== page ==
We receive quite a number of questions regarding the Speedmaster, and some of these messages show great resemblance. One of the recurring questions we receive about the Omega Speedmaster Professional is about its Moon heritage.

One of the Speedy Tuesday readers asked us the following question: Which modern Speedmaster is closest to the original Moonwatch?

Here’s our answer (or opinion, as you wish). The number of different Speedmaster watches in the current Omega collection can be a bit confusing for people. Although Omega refers to the dark Side of the Moon, Grey Side of the Moon, White Side of the Moon as well as the stainless steel and titanium Speedmaster Caliber 9300 versions and the First Omega in Space as ‘Moonwatch’ models, they are not. The Moonwatch is per definition a hand-wound watch and while the First Omega in Space is based on the original CK2998 reference (1957 to 1962), it is not really a direct descendant of the Moonwatch.

Omega Speedmaster 105.012-64 - original Moonwatch

Omega Speedmaster 105.012-64

The two references that made it to the Moon are the Speedmaster Professional 105.012 and 145.012. These references were delivered to NASA after the qualification in 1965. Omega sent them to NASA in the 1960’s and engraved them with their own serial number (SeB) like they did on every piece of equipment. So you could say that the original Moonwatch is a 105.012 or a 145.012. Recent research also shows that the Reference 105.003 was flown occasionally as a secondary piece. The Speedmaster Professional 105.012 and 145.012 models are becoming more expensive and increased rapidly. The well of caliber 321 powered Speedmasters is drying up, and the 145.012 (which was always the most affordable caliber 321 reference) reach prices that were paid for CK2998 references only a few years ago.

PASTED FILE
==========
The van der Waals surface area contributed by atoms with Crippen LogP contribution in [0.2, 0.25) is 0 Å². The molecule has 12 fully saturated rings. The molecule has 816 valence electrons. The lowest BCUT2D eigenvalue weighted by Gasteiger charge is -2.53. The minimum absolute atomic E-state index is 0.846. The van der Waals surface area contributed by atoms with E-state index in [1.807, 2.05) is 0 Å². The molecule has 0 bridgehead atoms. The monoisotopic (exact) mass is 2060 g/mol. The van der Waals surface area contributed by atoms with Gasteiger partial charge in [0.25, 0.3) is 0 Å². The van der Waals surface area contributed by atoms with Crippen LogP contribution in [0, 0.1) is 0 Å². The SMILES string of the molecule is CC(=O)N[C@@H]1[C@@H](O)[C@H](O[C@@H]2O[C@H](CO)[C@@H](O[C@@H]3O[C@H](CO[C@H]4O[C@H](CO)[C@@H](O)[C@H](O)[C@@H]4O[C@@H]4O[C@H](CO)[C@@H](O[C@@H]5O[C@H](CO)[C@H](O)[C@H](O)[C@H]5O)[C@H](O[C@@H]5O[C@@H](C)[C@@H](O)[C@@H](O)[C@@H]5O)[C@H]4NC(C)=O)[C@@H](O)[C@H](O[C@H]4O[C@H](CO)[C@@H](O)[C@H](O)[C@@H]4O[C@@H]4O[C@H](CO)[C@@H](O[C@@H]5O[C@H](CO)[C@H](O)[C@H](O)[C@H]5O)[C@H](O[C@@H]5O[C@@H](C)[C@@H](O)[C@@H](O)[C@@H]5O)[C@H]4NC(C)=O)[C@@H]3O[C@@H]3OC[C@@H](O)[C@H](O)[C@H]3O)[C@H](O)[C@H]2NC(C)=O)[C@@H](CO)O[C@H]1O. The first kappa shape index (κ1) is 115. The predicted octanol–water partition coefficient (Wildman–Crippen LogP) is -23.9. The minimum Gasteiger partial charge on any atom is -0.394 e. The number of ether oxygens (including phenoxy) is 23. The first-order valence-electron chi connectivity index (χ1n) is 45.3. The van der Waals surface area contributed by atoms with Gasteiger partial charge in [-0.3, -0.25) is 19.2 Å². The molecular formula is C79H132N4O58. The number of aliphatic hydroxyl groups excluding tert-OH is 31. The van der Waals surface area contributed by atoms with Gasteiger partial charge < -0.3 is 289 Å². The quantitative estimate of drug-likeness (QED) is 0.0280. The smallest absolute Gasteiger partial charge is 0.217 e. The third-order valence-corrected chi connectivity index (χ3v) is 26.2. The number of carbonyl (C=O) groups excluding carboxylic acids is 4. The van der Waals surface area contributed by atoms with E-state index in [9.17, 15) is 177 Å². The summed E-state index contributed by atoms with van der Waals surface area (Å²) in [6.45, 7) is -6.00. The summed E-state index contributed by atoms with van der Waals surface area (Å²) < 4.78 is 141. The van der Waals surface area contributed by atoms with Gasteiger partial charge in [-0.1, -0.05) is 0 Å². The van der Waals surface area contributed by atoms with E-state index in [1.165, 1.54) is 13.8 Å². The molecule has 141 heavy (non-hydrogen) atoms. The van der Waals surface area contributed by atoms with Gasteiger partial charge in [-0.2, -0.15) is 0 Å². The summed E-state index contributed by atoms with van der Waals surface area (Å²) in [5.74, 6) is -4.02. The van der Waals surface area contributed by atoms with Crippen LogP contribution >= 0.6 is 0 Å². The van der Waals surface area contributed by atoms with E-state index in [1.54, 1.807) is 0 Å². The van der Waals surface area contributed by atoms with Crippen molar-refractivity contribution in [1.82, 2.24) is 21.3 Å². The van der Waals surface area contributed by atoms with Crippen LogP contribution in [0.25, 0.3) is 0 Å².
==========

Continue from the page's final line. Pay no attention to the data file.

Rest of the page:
Omega Speedmaster Professional 105.012 – as used by Aldrin and Armstrong

So yes, the Speedmaster reference 105.012 or 145.012 are the ones to get if the Moonwatch heritage is very important to you. however, if we take into account that the Speedmaster Professional was never taken out of production, you can easily do the math yourself on which reference today would be the descendent of the original Moonwatch. The 145.012 was followed-up by the 145.022 in 1968 and was in production until 1982. The 145.022 came with several updates or changes, hence the -68/69/71/74/76/78 indicators after 145.022. The 145.022-78 was produced until 1982 but already in 1981 a new reference was introduced: the 145.0022 (unlike some people think, this is not a service case number as it was with the 145.0012.).

Omega Speedmaster 145.022-69

Omega Speedmaster 145.022-69

The 145.0022 was replaced by the 3590.50 reference in 1988. In that year, Omega started using a new coding system for their reference numbers called PIC (Product Identity Code). The 3590.50 was replaced by the 3570.50 in 1996 and ran until 2014. In 2014, Omega introduced a new “full set” Speedmaster Professional that comes with a huge presentation box, a loupe, two extra straps and a tool to change them. This new model has the reference number 311.

Omega Speedmaster Professional 311.

Omega Speedmaster Professional 311.